Your DBA will also help you establish a sense of uniformity with all your ventures, wherever they may be located. For example, if you run a bakery business and want to set up several branches to cater to people all across Detroit, you can use a DBA to give all of these outlets the same name.

You use them when franchising

If you plan to purchase a franchise and set it up in Michigan, you will need a DBA for it. Franchises are normally registered using a different name; a DBA is used to operate using the name they are known as.

Imagine you decide to buy a franchise from the popular pizza brand Domino’s. To do this, you first purchase it from the company called Domino’s Pizza, Inc., which is based in Ann Arbor township. Then, you register your franchise in the state of Michigan under a name like “Domino’s Pizza Franchise 11989 Kalamazoo.” After that, you file a DBA to use the simpler name “Domino’s Pizza.”

Banking made better

In Michigan, it’s not mandatory for all businesses to get DBAs. However, most banks do this for the purpose of opening bank accounts under the business’s operating name. Having bank accounts for your business under its operating name helps you separate your business’s finances from your personal funds. This makes it easier to manage and track your business expenses and income. Plus, if you have several ventures, assumed names will let you open individual bank accounts for each of them.


What Are The Disadvantages Of A DBA In Michigan?

While DBAs have many advantages, they do not have any downsides that could negatively impact your business. What they do have are limitations.

First, you cannot rely on a DBA to protect your business. While an assumed name adds a layer of privacy to hide your personal information, they do not protect your personal assets from lawsuits. If someone sues your business for a valid reason, such as negligence, the court can compel you to pay penalties using your personal assets if you lose.

Next, your DBA is but an alternative name for your business. It is not a legal business name change. It can also only be used with an existing business entity. If you are looking to start a business but have not officially formed a business entity yet, you should first form that entity with the state of Michigan.

Lastly, you cannot just use any name you can think of for your business, no matter how creative or unique that name may be. Your DBA must comply with Michigan’s naming requirements for business, which prohibits the following:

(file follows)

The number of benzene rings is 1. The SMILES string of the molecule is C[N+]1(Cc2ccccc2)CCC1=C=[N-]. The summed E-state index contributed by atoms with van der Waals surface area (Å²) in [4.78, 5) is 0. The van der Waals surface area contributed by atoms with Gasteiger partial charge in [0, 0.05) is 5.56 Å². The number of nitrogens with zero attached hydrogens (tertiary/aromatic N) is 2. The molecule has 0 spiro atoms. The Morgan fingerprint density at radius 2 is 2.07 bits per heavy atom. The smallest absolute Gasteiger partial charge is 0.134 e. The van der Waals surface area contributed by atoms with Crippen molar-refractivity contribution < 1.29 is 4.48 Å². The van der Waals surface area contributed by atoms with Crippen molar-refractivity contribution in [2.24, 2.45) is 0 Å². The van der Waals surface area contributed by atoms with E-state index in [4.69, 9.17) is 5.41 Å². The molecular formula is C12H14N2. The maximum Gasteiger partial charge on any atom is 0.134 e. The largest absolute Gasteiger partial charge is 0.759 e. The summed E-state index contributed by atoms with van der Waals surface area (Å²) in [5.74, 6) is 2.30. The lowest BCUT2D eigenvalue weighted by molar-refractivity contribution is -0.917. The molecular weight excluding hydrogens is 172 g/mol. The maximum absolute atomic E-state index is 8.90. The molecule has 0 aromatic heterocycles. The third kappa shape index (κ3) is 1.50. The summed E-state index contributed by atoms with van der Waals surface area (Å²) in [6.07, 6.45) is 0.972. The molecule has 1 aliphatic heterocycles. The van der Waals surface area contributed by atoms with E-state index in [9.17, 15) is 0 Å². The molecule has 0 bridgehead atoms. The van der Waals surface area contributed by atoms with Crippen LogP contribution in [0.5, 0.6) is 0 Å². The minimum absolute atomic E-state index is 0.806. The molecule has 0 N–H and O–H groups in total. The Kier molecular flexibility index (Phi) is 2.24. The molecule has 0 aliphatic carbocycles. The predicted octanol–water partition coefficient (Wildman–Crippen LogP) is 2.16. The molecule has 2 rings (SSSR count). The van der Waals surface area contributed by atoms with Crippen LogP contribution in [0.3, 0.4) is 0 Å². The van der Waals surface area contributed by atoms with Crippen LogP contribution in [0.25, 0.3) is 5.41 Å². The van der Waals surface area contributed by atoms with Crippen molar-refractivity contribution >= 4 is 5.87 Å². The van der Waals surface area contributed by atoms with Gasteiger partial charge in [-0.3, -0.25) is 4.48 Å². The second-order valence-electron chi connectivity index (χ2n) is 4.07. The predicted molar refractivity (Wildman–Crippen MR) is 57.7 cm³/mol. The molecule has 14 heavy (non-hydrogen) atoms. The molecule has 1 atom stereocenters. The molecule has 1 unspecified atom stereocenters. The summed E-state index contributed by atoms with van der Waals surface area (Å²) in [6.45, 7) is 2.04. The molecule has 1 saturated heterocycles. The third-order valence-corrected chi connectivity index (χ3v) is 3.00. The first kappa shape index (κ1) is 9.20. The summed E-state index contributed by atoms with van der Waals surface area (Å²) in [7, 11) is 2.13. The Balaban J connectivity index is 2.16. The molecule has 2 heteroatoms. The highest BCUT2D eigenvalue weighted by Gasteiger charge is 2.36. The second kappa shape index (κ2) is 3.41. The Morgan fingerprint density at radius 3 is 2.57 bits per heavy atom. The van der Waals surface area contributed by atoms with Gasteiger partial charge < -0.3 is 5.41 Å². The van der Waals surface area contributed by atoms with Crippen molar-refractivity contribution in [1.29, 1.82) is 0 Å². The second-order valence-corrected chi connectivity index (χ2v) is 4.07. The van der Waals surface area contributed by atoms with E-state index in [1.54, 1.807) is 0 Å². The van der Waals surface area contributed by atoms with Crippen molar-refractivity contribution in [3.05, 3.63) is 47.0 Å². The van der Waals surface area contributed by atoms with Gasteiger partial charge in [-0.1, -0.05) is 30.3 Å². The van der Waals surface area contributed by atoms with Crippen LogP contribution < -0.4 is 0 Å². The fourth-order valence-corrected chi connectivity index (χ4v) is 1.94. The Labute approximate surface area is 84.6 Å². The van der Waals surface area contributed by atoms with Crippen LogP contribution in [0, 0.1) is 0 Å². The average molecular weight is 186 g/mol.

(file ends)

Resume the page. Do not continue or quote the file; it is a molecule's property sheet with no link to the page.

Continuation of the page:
• Words or terms normally used for governmental agencies, such as “Justice Department,” “Treasury,” “FBI,” “Federal,” “Internal Revenue Service,” and so on.
  • Words or terms implying that your business is engaged in financial services without prior approval from the authorities. These include “bank,” “banking,” “Industrial bank,” “Insurance,” “Surety,” “Trust,” “Trust Company,” and so on.
  • The words “academy,” “acupuncturist,” “aircraft transport operation,” “aircraft transport vehicle,” “altius,” “ambulance,” “apothecary,” “architecture,” “athletic trainer,” “barber,” “chartered accountant,” and more.

The state of Michigan has an extensive list of words that are prohibited from being used as DBA names. You can find them here.

DBA Formation

How To Get A DBA In Michigan

Michigan requires DBAs to be unique for each business. Before registering, prepare a few names so that you have alternatives in case your preferred name is already in use.

If you run a Sole Proprietorship or General Partnership

Search for your preferred DBA name

Visit the Michigan Department of Licensing and Regulatory Affairs website to check if your preferred DBA name is available. If it is, don’t forget to also check your local county clerk’s records to be extra sure. Michigan allows businesses to have similar DBAs, but for branding and marketing purposes, you want yours to be as unique as possible.

File your Michigan DBA with the county clerk

Once you have confirmed that your preferred DBA name is available, the next step is to fill out a form called “Certificate of Persons Conducting Business Under Assumed Name.” Submit this form to the county clerk’s office in the county where your business is located. This process is what officially registers your DBA with the local authorities.